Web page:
background preloader

July 2020

Facebook Twitter

Structural basis for inhibition of the RNA-dependent RNA polymerase from SARS-CoV-2 by remdesivir. A wrench in the works of COVID-19 Understanding the inner workings of the virus that causes coronavirus disease 2019 (COVID-19) may help us to disrupt it.

Structural basis for inhibition of the RNA-dependent RNA polymerase from SARS-CoV-2 by remdesivir

Yin et al. focused on the viral polymerase essential for replicating viral RNA. They determined a structure of the polymerase bound to RNA and to the drug remdesivir. Remdesivir mimics an RNA nucleotide building block and is covalently linked to the replicating RNA, which blocks further synthesis of RNA. The structure provides a template for designing improved therapeutics against the viral polymerase. Science, this issue p. 1499 Abstract. Studies in humanized mice and convalescent humans yield a SARS-CoV-2 antibody cocktail. Abstract Neutralizing antibodies have become an important tool in treating infectious diseases.

Studies in humanized mice and convalescent humans yield a SARS-CoV-2 antibody cocktail

Recently, two separate approaches yielded successful antibody treatments for Ebola – one from genetically-humanized mice, and the other from a human survivor. Here, we describe parallel efforts using both humanized mice and convalescent patients to generate antibodies against the SARS-CoV-2 spike protein, yielding a large collection of fully-human antibodies that were characterized for binding, neutralization and three dimensional structure. Based on these criteria, we selected pairs of highly-potent individual antibodies that simultaneously bind the receptor-binding domain of the spike protein, providing ideal partners for a therapeutic antibody cocktail that aims to decrease the potential for virus escape mutants that might arise in response to selective pressure from a single antibody treatment. Robust T cell immunity in convalescent individuals with asymptomatic or mild COVID-19.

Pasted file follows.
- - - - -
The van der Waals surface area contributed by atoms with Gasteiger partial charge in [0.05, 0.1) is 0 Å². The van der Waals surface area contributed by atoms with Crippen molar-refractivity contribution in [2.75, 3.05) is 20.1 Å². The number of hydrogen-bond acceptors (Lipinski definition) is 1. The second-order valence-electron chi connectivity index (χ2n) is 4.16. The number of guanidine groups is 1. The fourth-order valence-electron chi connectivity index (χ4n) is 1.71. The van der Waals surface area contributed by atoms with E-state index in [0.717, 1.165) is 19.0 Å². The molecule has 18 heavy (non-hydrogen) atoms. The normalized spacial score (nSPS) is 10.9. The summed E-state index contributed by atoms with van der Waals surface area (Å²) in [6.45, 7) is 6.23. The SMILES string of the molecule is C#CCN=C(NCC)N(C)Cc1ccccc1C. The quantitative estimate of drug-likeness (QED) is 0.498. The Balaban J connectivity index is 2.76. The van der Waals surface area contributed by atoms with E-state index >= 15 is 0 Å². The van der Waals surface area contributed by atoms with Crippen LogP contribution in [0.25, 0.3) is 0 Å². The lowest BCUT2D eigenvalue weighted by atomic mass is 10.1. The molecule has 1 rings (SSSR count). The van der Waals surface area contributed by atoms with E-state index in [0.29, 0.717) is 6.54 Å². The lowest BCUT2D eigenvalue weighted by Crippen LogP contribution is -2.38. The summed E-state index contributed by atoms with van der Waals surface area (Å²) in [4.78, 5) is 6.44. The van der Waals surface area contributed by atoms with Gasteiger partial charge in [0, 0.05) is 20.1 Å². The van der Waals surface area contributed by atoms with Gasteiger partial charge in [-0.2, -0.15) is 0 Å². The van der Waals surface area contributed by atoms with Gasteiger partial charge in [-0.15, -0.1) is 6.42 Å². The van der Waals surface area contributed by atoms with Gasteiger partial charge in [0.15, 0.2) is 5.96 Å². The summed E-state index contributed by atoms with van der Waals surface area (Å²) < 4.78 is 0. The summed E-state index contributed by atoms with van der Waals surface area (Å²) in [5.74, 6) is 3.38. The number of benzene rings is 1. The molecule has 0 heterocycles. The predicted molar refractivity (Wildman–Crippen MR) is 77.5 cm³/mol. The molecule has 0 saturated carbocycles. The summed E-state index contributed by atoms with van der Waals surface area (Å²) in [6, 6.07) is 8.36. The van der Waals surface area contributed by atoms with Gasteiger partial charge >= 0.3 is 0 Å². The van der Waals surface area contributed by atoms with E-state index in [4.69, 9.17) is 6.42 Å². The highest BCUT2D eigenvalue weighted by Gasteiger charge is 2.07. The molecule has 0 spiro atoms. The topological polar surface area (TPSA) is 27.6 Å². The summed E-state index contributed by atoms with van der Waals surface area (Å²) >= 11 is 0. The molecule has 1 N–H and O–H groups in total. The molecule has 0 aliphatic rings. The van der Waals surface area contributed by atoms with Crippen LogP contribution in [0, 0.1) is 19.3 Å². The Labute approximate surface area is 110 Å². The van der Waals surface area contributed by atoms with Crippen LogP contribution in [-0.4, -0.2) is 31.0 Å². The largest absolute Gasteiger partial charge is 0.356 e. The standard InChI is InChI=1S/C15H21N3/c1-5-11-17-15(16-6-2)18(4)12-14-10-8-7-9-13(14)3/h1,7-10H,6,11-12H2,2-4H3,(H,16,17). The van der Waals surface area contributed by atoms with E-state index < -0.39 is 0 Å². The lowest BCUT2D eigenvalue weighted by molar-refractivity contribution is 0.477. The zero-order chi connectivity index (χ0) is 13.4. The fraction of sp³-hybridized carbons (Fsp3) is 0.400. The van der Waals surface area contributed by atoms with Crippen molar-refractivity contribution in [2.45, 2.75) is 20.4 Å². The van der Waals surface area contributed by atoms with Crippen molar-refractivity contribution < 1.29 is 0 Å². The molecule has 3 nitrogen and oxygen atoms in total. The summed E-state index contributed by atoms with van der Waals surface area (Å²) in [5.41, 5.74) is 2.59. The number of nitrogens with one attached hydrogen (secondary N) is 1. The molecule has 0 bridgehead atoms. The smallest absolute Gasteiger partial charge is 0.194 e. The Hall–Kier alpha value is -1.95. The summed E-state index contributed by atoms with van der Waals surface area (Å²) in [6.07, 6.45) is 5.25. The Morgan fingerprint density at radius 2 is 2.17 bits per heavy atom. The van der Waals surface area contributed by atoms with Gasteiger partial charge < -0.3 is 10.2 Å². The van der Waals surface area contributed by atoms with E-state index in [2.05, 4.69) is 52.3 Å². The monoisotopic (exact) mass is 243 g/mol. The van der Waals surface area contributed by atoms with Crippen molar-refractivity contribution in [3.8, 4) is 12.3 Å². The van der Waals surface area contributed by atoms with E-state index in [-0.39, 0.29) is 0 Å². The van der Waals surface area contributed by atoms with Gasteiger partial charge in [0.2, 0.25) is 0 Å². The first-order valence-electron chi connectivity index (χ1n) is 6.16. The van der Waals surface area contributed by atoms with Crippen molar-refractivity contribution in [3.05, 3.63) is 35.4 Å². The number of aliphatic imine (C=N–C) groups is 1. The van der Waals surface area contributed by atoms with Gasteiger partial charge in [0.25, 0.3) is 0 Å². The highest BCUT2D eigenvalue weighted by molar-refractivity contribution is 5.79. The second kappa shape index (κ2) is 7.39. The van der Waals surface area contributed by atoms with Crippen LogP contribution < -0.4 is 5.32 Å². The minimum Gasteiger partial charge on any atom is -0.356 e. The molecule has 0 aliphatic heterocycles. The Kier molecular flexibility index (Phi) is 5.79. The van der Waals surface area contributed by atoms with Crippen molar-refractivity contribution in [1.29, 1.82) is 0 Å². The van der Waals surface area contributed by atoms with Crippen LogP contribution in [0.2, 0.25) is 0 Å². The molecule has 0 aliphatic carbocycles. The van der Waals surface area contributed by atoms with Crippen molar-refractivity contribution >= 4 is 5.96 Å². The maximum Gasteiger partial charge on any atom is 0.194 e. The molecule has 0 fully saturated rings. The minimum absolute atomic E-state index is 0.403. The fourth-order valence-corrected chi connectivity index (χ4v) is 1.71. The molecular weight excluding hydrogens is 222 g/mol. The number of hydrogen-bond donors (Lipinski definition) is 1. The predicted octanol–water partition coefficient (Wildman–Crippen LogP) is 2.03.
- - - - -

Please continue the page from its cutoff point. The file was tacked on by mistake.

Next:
Nejm. Coronavirus (SRAS-CoV et MERS-CoV) ACTIV. Overview On April 17, 2020 the National Institutes of Health (NIH) announced the Accelerating COVID-19 Therapeutic Interventions and Vaccines (ACTIV) public-private partnership to develop a coordinated research strategy for prioritizing and speeding development of the most promising treatments and vaccines.


Coordinated by the Foundation for the National Institutes of Health (FNIH), ACTIV brings NIH together with its sibling agencies in the Department of Health and Human Services, including the Biomedical Advanced Research and Development Authority (BARDA), Centers for Disease Control and Prevention (CDC), and the U.S. Food and Drug Administration (FDA); other government agencies including the Department of Defense (DOD) and Department of Veterans Affairs (VA); the European Medicines Agency (EMA); and representatives from academia, philanthropic organizations, and numerous biopharmaceutical companies. Challenge Opportunity Fast Track Area #1 How we plan to accomplish this: Fast Track Area #2.

Study in Primates Finds Acquired Immunity Prevents COVID-19 Reinfections. Posted on July 14th, 2020 by Dr.

Study in Primates Finds Acquired Immunity Prevents COVID-19 Reinfections

Francis Collins. Primary exposure to SARS-CoV-2 protects against reinfection in rhesus macaques - PubMed. Six Months of Coronavirus: Here’s Some of What We’ve Learned. The time course of the immune response to experimental coronavirus infection of man - PubMed. Immunity to COVID-19 is probably higher than tests have shown. Immune T Cells May Offer Lasting Protection Against COVID-19. Posted on July 28th, 2020 by Dr.

Immune T Cells May Offer Lasting Protection Against COVID-19

Francis Collins Much of the study on the immune response to SARS-CoV-2, the novel coronavirus that causes COVID-19, has focused on the production of antibodies. But, in fact, immune cells known as memory T cells also play an important role in the ability of our immune systems to protect us against many viral infections, including—it now appears—COVID-19. An intriguing new study of these memory T cells suggests they might protect some people newly infected with SARS-CoV-2 by remembering past encounters with other human coronaviruses.

This might potentially explain why some people seem to fend off the virus and may be less susceptible to becoming severely ill with COVID-19. The findings, reported in the journal Nature, come from the lab of Antonio Bertoletti at the Duke-NUS Medical School in Singapore [1]. SARS-CoV-2-specific T cell immunity in cases of COVID-19 and SARS, and uninfected controls. Data reporting No statistical methods were used to predetermine sample size.